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Gandhi’s Salt March

Do you think the following scenario sounds alarming? A group of 80 explicitly peaceful people walking 400 km to the sea to pick up some salt on the beach.

You probably come to the same conclusion as the British Viceroy in India: “It does not keep me awake at night.”, said Lord Irwin in 1930.

Maybe he should have been worried. Gandhi’s Salt March led to unrest across India and was important step towards self-determination for India and an end to British rule.

Gandis salt march
photo credit: Gandhi in Spring via photopin (license)

Independence for India

The independence of India and Pakistan in August 1947 was the end of a long struggle to end 200 years of British administration in India.

One of the milestones was the 1930 declaration of independence by the Indian National Congress, the most influential political party. The party decided that a protest campaign should follow the declaration and selected Mahatma Gandhi to lead the campaign.

Gandhi was committed to his concept of non-violent resistance that he called Satyagraha. He had successfully employed it in his protest campaigns for civil rights of Indian citizens in South Africa from 1906 and in India itself since 1917.

The 1930 campaign should be the most successful so far.

Why Salt?

Looking for a topic for the campaign, Gandhi chose the salt taxation of the British administration.

In India’s hot climate, salt was of everyday importance. Everyone had to use it regardless of class and wealth.

The British administration had a long history of salt taxation in India. In 1882 it added a Government monopoly on production raising prices and making local production illegal.

In 1923, the salt tax was doubled again.

The high price for salt in India made the important mineral unavailable to the lower classes and led to malnutrition.

When Gandhi chose salt taxation for his campaign in 1930, there was a general feeling of injustice towards the taxes. It was a topic everyone could relate to.

Gandhi's salt march
photo credit: Gandhiji’s Home in Sabarmati Ashram via photopin (license)

Gandhi’s Salt March

Gandhi had planned to walk from his home in the Sabarmati Ashram to a small village on the Indian Ocean. There were salt flats in Dandi, where Gandhi planned to pick up some salt; symbolically and illegally.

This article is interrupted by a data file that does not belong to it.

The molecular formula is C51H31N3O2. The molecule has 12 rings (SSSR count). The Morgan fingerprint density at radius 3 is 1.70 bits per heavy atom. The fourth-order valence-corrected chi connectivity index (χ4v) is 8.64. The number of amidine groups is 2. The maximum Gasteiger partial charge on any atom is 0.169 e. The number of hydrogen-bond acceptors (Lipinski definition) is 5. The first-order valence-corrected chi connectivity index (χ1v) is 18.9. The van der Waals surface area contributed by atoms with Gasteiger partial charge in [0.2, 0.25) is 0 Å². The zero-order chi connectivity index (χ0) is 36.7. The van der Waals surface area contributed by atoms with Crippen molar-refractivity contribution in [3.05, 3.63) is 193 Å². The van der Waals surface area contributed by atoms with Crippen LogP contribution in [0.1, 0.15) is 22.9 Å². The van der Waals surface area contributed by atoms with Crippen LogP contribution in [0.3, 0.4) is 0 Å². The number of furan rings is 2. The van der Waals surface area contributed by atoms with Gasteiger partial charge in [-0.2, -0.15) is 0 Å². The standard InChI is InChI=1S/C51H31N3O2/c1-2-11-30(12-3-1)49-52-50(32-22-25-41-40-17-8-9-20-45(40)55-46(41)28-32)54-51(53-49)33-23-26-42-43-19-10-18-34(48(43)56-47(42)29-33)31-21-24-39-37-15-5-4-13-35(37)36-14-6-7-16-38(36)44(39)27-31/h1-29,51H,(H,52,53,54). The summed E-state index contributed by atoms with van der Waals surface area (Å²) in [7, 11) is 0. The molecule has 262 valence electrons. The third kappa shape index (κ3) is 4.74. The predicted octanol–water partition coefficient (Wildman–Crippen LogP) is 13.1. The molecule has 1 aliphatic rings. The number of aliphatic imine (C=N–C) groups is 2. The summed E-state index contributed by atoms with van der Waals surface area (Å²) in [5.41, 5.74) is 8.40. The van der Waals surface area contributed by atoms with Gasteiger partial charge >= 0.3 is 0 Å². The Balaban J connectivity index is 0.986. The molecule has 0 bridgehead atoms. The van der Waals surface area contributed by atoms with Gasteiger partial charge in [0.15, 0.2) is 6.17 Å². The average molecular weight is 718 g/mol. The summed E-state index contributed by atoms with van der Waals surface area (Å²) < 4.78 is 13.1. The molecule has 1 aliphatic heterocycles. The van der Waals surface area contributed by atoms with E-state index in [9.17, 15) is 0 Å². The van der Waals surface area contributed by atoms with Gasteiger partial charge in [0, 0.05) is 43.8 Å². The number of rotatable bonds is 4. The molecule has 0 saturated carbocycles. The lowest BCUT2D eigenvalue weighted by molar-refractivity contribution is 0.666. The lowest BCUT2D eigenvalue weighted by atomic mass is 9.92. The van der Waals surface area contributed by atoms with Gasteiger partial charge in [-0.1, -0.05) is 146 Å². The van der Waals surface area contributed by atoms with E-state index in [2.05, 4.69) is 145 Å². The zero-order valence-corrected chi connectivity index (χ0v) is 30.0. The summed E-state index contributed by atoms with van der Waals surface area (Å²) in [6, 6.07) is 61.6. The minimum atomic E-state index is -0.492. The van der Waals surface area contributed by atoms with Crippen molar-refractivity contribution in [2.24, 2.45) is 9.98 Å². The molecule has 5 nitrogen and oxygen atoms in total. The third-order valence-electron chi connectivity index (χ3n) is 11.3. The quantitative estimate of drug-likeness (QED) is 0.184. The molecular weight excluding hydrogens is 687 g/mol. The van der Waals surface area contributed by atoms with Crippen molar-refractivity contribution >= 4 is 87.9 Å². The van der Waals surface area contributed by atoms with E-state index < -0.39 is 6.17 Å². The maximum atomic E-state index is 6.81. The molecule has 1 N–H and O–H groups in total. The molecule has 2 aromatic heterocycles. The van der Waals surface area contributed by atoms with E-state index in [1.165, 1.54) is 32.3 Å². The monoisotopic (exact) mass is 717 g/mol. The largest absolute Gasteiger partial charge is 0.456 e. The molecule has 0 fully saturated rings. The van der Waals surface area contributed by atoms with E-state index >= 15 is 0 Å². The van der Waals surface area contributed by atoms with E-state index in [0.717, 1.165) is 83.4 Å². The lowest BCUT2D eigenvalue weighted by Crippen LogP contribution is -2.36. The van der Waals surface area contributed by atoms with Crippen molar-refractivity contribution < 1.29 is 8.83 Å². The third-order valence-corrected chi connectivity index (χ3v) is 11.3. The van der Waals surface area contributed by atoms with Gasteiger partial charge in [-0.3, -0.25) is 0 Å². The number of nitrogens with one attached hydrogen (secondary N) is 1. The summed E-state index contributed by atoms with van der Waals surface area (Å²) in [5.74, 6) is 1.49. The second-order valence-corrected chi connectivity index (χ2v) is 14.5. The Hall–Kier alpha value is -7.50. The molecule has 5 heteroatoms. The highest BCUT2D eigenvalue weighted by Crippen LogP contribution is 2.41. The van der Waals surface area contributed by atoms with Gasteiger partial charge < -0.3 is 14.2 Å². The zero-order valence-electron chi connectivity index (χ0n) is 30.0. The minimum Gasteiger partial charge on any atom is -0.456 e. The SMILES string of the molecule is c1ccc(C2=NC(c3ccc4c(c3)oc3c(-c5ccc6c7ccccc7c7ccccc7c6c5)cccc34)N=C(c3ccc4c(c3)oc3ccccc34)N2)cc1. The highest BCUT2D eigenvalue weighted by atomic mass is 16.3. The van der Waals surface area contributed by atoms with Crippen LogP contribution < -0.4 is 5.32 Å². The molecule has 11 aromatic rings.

He informed the British authorities about his plans by a letter to the Viceroy Lord Irwin. Gandhi offered him to stop the march in return for concessions. The administration seemed to have failed to see the potential of protests against the salt tax and refused to make concessions.

The route of Gandhi’s salt march covered some 390 km and was carefully planned.

Press statements were issued before the start and journalists covered the event extensively. International journalists from Europe and America joined the march and there was daily coverage in major international magazines.

Gandhi’s 78 fellow walkers for the march were trained in his principles of Satyagraha. It was crucial to him that there was no violence in the protest.

The villages on the route were scouted by Gandhi’s group so he could focus his speeches on current issues of each village. He did not only address the salt laws but also social injustice like the situation of untouchables in the Indian society.

Advance planning and the strategy to make salt taxation the topic of the protests paid off. More and more people wanted to join him on his march. When he arrived in Dandi on 05.April, 50,000 people were there to watch him act against the salt law.

British authorities tried to remove all salt from the salt flats at Dandi but there was enough left for Gandhi to pick up.

With a muddy piece of salt in his hand he said: “With this, I am shaking the foundations of the British Empire.”

He was arrested a month later on 05. May together with tens of thousands of people who violated the salt law. But the protests continued without him.

Gandhi’s salt march was a success.


One Step Closer to Independence

The protests only stopped, when Gandhi was released from prison in 1931. He then was invited to talks with the Viceroy on equal terms and traveled to London for round table discussions for constitutional reforms in India.

British authorities saw that they could no longer rule without some form of participation of the people of India.

It took another 16 years though for India to reach independence, for which Gandhi’s salt march still is a lasting symbol.


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